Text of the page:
Renewables crucial to price stability
Investing in the energy transition is the best protection against inflation, saysMatthias Kroll, chief economist at the World Future Council, in a policy note.
Volatile fossil fuel prices are once again the main problem for central banks in maintaining price stability, Kroll says, with limited capacity available to counteract these disruptions. Supporting the transition to renewable energy systems should no longer be seen as a secondary mandate for central banks, but as a crucial tool to achieve their first mandate – stabilising price levels.
Fossil-fuel price volatility can be controlled by ending financing of the sector in central bank portfolios and by regulating the banking sector, he concludes. Kroll also calls for long-term green climate bonds, a “bad bank” for fossil fuel assets, and transferring special drawing rights to the IMF’s new resilience and sustainability trust.
Climate justice requires debt relief
Central banks and regulators should develop regulations that limit the ability of private creditors to pursue debts to the detriment of climate action by debtor countries, concludes a new report from the Climate and Community Project.
Titled Debt Justice for Climate Reparations, the report outlines key economic and environmental issues based on dialogues with climate and debt justice movement groups. It seeks to connect a looming debt crisis in the global south with the historical responsibilities of the global north for climate change and colonialism.
Climate-vulnerable countries already incur higher borrowing costs because of the risks of natural disasters and other social disruptions brought on by climate change, creating a “doom loop” that will drag poor countries further into debt while conditions continue to deteriorate.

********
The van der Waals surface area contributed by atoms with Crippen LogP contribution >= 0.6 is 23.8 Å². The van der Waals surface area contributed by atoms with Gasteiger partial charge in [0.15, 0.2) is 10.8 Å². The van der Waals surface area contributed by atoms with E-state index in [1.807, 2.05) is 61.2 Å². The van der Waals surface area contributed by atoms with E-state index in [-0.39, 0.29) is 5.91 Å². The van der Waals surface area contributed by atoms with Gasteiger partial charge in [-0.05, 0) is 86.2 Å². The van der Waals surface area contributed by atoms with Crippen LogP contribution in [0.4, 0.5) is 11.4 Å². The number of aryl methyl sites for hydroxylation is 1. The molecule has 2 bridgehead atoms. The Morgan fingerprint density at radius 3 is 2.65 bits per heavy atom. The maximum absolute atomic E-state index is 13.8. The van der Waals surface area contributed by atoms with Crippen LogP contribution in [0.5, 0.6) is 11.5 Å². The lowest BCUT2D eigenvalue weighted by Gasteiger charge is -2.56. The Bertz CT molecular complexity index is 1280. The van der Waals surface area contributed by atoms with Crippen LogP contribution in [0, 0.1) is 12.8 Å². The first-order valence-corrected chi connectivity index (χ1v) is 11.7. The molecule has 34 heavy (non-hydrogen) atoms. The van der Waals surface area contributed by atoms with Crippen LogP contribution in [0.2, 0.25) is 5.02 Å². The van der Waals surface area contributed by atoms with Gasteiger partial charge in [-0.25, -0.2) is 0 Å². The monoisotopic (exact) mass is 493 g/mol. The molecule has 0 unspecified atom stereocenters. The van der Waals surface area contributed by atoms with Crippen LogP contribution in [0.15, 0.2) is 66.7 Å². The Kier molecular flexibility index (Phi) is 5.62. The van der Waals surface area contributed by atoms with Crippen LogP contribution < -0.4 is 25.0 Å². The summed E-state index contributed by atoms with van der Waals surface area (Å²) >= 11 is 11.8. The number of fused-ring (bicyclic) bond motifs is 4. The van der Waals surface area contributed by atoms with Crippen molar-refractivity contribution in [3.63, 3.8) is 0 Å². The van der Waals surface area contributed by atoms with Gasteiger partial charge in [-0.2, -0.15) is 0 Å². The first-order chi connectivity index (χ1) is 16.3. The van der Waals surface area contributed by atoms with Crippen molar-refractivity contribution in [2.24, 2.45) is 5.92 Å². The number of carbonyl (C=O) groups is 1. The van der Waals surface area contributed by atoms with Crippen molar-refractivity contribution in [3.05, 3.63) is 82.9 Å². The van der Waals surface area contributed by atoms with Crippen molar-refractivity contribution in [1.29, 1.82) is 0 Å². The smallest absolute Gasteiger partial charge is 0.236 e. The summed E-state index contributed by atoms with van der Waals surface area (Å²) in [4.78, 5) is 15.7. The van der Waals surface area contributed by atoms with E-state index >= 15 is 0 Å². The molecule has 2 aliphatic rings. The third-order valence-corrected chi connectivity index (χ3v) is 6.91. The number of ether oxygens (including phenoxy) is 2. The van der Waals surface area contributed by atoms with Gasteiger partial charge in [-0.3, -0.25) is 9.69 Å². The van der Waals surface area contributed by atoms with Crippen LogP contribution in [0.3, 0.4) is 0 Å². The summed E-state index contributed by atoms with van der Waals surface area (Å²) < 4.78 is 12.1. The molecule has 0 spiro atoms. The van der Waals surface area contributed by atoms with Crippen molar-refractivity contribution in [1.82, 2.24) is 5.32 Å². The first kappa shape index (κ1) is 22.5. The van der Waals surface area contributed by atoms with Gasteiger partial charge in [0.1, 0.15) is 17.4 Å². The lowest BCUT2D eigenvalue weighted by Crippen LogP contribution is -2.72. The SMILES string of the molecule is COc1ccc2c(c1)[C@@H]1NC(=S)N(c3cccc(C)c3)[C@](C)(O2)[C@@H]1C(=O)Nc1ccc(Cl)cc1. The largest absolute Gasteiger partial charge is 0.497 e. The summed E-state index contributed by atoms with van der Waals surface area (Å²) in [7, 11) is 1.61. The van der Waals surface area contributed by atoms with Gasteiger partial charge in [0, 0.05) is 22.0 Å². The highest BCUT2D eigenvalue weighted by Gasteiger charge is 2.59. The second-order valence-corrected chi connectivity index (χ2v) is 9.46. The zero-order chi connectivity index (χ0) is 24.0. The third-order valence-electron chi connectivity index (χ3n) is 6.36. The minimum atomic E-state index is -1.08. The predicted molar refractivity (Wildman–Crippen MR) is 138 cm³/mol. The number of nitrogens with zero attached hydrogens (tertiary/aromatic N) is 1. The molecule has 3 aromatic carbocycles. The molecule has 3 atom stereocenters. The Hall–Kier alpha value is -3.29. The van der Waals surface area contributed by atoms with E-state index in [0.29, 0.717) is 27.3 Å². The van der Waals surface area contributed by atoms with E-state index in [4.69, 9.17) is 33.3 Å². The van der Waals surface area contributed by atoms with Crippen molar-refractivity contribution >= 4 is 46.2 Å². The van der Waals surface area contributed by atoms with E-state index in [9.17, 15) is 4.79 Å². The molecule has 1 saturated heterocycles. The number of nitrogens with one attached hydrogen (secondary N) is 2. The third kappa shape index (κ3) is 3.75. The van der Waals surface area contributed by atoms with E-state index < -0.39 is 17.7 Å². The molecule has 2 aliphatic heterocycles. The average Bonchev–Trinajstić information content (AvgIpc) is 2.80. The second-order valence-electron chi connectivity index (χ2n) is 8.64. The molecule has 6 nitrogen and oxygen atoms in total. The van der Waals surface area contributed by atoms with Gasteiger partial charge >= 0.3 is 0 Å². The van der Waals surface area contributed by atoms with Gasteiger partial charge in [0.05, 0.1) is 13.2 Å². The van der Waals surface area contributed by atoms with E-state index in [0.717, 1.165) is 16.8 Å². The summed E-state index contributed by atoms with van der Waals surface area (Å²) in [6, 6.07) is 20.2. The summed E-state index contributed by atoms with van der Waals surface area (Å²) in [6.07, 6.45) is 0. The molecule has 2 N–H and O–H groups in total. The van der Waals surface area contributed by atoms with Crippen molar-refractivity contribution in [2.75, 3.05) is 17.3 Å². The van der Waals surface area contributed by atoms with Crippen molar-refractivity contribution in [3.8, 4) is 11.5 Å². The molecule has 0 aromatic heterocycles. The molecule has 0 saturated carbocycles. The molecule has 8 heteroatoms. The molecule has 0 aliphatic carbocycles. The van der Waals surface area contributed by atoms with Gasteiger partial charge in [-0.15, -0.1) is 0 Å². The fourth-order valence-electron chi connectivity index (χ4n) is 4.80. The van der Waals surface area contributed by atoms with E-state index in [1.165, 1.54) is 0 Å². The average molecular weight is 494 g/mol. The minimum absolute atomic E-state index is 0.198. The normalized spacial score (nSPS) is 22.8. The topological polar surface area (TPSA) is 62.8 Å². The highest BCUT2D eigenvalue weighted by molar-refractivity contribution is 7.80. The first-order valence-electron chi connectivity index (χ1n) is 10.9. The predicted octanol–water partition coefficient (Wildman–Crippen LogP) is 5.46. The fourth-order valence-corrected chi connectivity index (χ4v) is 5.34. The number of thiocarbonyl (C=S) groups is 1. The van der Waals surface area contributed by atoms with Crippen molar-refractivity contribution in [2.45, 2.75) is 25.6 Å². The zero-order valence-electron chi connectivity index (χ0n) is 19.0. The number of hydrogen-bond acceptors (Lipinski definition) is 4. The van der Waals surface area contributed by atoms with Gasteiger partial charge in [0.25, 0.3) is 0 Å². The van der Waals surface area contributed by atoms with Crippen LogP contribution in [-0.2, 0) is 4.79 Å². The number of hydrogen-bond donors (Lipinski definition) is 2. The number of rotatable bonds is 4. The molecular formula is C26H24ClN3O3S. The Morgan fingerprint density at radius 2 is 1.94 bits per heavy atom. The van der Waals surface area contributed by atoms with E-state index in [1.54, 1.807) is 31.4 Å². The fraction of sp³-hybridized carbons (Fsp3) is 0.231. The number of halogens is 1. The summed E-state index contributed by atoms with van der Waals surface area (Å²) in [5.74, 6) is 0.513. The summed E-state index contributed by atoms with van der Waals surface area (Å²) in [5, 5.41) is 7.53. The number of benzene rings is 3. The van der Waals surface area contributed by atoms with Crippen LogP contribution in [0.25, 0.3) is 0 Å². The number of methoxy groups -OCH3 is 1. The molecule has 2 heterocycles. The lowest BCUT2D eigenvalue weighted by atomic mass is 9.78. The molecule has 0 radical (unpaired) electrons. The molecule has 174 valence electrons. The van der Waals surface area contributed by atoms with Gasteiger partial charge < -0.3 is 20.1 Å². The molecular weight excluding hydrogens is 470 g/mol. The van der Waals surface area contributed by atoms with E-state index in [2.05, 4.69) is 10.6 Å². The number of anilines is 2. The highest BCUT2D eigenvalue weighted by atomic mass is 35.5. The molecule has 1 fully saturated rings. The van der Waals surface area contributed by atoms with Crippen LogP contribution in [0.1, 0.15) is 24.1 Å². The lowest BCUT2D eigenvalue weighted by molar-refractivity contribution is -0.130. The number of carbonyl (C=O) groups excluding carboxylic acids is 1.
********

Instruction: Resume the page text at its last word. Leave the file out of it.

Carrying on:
Regulators could impose higher reserve requirements on distressed debt holdings, the report concludes, calling for rules against the imposition of capital controls by central banks to be relaxed or scrapped.
Climate scientists protest fossil fuel finance
The week ended with an Earth Day protest by climate scientists, alarmed at the lack of response to the scale, depth and urgency of the unfolding climate catastrophe. Ten scientists blocked the Untermain Bridge in Frankfurt, gluing themselves to the road to stop traffic.
“Scientists have been warning of the catastrophic consequences of further investments in fossil fuels for decades,” said geologist Prof Nikolaus Froitzheim. “We as scientists have to move from warning to action and support the courageous people of the last generation in peaceful resistance.”
The protest comes days after US climate scientists chained themselves to the doors of a JP Morgan Chase building in Los Angeles in protest at the bank’s role as a major funder of fossil fuel projects. “We’re going to lose everything,” warned Dr Peter Kalmus, a climate scientist at Nasa’s Jet Propulsion Laboratory.
“I’m here because scientists are not being listened to,” Kalmus said while chained to the door. “I’m willing to take a risk for this gorgeous planet,” he added, breaking into tears. “For my sons.”
Kalmus and other scientists involved in the US protest were later arrested.
This page was last updated April 22, 2022